student loans Post

The Biggest Issues with Current Educational Financing

Anna Klawitter June 1, 2020

If you're looking into going to college, you may get a serious sticker shock when you realize what the tuition will cost you. When you add in books, housing, and other living expenses, many college students find the cost of college far out of reach. College tuition prices have risen steadily since the 1980s. 


According to CNBC, college tuition was far more affordable for older generations. "The cost of private schools has risen by 129% since the 1980s. The cost of public schools by an even more staggering 213%." 


Many people claim that the ultimate driver of cost is the number of people looking for education funding. Higher enrollment has brought a need to increase budgets for faculty pay and on-campus student services, as well as a decline in financial aid from state governments. 


Student loan debt has topped $1.5 trillion in recent years, making it the largest type of consumer debt outstanding other than mortgages. The average student loan borrower graduates with nearly $30,000 in debt.  By 2023, it's expected that the debt load of the average bachelor's degree holder will exceed his or her annual income. The student debt problem has slowed down student's life plans, making it harder for graduates to buy houses, invest, or get married.


But those aren't the only problems student loans present.


Student loans force risk onto the student, who has to make payments even if they don't end up with a great paying job after graduation. Failing to repay will result in your credit score taking a beating. With federal loans, after 9 months, the federal government can begin to take money out of the student's paycheck.  


Another negative side effect of student loans, is they reduce the amount of time available to find a job which leads to compromises during job searches. A 2016 study found that more than half of recent graduates report changing their job search because of student debt. This is leading to less satisfying career outcomes that can be unrelated to the loan holder's field of study which causes individuals to be substantially less happy with their career outcomes.


Young people aren't the only ones paying off debt. More than three million Americans over the age of 60 owe more than $85 billion in unpaid student loans. Think that fact is startling? The Wall Street Journal reported in 2018, over 101 people owe more than $1 million each in student debt, an increase from only 14 people in 2013.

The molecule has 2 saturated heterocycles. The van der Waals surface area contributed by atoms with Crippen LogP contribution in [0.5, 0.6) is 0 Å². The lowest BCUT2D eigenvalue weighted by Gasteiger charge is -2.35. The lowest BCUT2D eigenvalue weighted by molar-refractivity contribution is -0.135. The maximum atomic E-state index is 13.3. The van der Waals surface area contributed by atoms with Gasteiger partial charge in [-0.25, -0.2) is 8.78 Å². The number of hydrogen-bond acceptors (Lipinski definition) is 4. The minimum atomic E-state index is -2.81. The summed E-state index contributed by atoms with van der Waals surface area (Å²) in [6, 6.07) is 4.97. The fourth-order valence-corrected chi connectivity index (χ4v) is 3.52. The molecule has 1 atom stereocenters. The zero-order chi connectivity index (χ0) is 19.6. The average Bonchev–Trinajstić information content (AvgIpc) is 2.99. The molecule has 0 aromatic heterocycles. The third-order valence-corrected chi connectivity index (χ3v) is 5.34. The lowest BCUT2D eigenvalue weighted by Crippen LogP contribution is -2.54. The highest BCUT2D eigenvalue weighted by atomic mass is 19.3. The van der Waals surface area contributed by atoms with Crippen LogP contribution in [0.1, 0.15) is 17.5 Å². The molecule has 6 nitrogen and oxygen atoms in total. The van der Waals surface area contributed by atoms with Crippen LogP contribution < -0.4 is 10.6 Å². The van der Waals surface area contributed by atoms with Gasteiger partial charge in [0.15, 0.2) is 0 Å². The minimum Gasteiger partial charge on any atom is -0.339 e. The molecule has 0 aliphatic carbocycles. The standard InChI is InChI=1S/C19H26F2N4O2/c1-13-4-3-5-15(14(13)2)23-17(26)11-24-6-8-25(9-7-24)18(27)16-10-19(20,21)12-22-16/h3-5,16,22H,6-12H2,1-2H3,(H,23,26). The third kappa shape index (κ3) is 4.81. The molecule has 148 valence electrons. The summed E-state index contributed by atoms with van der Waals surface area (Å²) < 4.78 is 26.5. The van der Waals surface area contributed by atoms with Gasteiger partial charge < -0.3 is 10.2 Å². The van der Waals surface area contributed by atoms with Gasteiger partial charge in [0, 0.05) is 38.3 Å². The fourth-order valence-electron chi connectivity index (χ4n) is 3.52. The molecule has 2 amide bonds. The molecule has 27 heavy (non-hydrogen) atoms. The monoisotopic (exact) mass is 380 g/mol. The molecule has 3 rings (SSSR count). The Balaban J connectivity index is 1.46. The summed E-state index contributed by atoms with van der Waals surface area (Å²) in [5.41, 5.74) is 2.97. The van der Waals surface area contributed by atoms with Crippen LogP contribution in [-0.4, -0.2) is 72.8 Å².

"Mike Meru, an orthodontist who owed $1,060,945 in student loans as of May 2018  is expected to face a $2 million loan balance in the next two decades", The Journal stated.


Even when filing for bankruptcy, student loan debt is incredibly hard to get rid of.  Of people who use a bankruptcy-assistance service to file for Chapter 7 bankruptcy protection, 32% carry student-loan debt. Chapter 7 bankruptcy protection is used to liquidate the assets of people with limited incomes who can't pay back all or a portion of their debt. The goal is to discharge the debt. Student loan debt, however, is generally non-dischargeable in bankruptcy.


It isn't just loan-holders who are worried about the growing amount of student debt, experts believe that student loan defaults have the potential to adversely impact the US economy, which could trigger another recession. The rate at which student-loan borrowers can't pay their debt looks a lot like the rate at which people could not pay their mortgages during the 2008 financial crisis. 


So how do we solve the student loan crisis? How can we prevent millions from going into suffocating debt and help them lead the lives they want to lead?


Well, Income share agreements (ISA)  are becoming an increasingly popular solution to the student debt crisis.  


ISAs keep students from having to take out student loans to pay for school. Instead of borrowing a large sum of money at a certain interest rate, the student simply promises to share a percentage of his future earnings for a period of time to cover the cost of his higher education.  


Income Share Agreements also come with protections that pause the payments when the student doesn't have a job or is making less than a certain amount of money. They keep payments affordable by linking repayment to employment outcomes. They also hold the school accountable to invest in the student because if the student doesn't have a well-paying job, the school isn't getting paid. If the student wins, the school wins.


Here at Meratas, we believe ISAs are a more reasonable option to pay for higher education than a lifetime of debt.


Want to learn more about ISAs and how they could benefit you? Check out our blog and our Student's page to learn about ISAs and the best programs offering them today! 

Topics: student loans


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